HomeGroupsTalkZeitgeist
This site uses cookies to deliver our services, improve performance, for analytics, and (if not signed in) for advertising. By using LibraryThing you acknowledge that you have read and understand our Terms of Service and Privacy Policy. Your use of the site and services is subject to these policies and terms.
Hide this

Results from Google Books

Click on a thumbnail to go to Google Books.

The World of the Salt Marsh: Appreciating…
Loading...

The World of the Salt Marsh: Appreciating and Protecting the Tidal Marshes…

by Charles Seabrook

MembersReviewsPopularityAverage ratingConversations
11None820,536NoneNone

None.

None
Loading...

Sign up for LibraryThing to find out whether you'll like this book.

No current Talk conversations about this book.

No reviews
no reviews | add a review
You must log in to edit Common Knowledge data.
For more help see the Common Knowledge help page.
Series (with order)
Canonical title
Original title
Alternative titles
Original publication date
People/Characters
Important places
Important events
Related movies
Awards and honors
Epigraph
Dedication
First words
Quotations
Last words
Disambiguation notice
Publisher's editors
Blurbers
Publisher series
Original language

References to this work on external resources.

Wikipedia in English (2)

Book description
Haiku summary

Amazon.com Product Description (ISBN 0820327069, Hardcover)

The World of the Salt Marsh is a wide-ranging exploration of the southeastern coast—its natural history, its people and their way of life, and the historic and ongoing threats to its ecological survival.

Focusing on areas from Cape Hatteras, North Carolina, to Cape Canaveral, Florida, Charles Seabrook examines the ecological importance of the salt marsh, calling it “a biological factory without equal.” Twice-daily tides carry in a supply of nutrients that nourish vast meadows of spartina (Spartina alterniflora)—a crucial habitat for creatures ranging from tiny marine invertebrates to wading birds. The meadows provide vital nurseries for 80 percent of the seafood species, including oysters, crabs, shrimp, and a variety of finfish, and they are invaluable for storm protection, erosion prevention, and pollution filtration.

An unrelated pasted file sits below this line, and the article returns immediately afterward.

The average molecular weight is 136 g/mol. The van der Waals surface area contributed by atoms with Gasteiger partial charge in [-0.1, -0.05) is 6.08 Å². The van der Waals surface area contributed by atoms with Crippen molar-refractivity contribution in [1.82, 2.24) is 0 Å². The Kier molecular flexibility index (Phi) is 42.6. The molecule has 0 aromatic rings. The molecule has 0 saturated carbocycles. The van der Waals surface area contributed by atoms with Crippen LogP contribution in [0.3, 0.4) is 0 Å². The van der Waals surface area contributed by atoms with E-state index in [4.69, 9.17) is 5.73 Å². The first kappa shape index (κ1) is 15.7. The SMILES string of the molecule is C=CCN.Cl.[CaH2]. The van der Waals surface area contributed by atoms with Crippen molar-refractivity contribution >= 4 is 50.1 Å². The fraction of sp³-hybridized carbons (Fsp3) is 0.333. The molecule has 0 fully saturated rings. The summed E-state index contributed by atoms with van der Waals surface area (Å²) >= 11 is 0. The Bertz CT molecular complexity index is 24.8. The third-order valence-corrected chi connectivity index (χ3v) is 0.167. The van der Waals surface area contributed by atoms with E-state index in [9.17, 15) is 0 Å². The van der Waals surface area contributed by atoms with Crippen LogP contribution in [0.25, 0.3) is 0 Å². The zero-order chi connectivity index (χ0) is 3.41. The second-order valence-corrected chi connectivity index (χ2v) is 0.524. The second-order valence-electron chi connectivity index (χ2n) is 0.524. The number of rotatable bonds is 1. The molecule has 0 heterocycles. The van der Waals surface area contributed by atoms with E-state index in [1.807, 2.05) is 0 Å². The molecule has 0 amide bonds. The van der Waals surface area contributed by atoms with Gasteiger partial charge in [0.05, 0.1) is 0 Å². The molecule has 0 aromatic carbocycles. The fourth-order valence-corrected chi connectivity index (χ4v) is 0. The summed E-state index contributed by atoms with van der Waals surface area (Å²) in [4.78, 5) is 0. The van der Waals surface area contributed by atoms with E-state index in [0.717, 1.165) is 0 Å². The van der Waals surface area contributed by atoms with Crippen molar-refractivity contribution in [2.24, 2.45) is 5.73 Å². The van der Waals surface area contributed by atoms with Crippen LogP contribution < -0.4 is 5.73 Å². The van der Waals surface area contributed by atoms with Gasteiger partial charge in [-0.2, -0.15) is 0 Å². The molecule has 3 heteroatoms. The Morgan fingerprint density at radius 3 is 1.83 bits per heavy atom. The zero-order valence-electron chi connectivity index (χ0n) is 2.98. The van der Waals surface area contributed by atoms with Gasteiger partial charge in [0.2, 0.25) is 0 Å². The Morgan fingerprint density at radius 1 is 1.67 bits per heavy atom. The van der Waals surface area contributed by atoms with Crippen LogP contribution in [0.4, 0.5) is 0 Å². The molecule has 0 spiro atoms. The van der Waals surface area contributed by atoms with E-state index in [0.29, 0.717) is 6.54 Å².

Seabrook is also concerned with the plight of the people who make their living from the coast’s bounty and who carry on its unique culture. Among them are Charlie Phillips, a fishmonger whose livelihood is threatened by development in McIntosh County, Georgia, and Vera Manigault of Mount Pleasant, South Carolina, a basket maker of Gullah-Geechee descent, who says that the sweetgrass needed to make her culturally significant wares is becoming scarcer.

For all of the biodiversity and cultural history of the salt marshes, many still view them as vast wastelands to be drained, diked, or “improved” for development into highways and subdivisions. If people can better understand and appreciate these ecosystems, Seabrook contends, they are more likely to join the growing chorus of scientists, conservationists, fishermen, and coastal visitors and residents calling for protection of these truly amazing places.

(retrieved from Amazon Thu, 12 Mar 2015 18:19:15 -0400)

No library descriptions found.

Quick Links

Popular covers

Rating

Average: No ratings.

Is this you?

Become a LibraryThing Author.

 

About | Contact | Privacy/Terms | Help/FAQs | Blog | Store | APIs | TinyCat | Legacy Libraries | Early Reviewers | Common Knowledge | 127,298,211 books! | Top bar: Always visible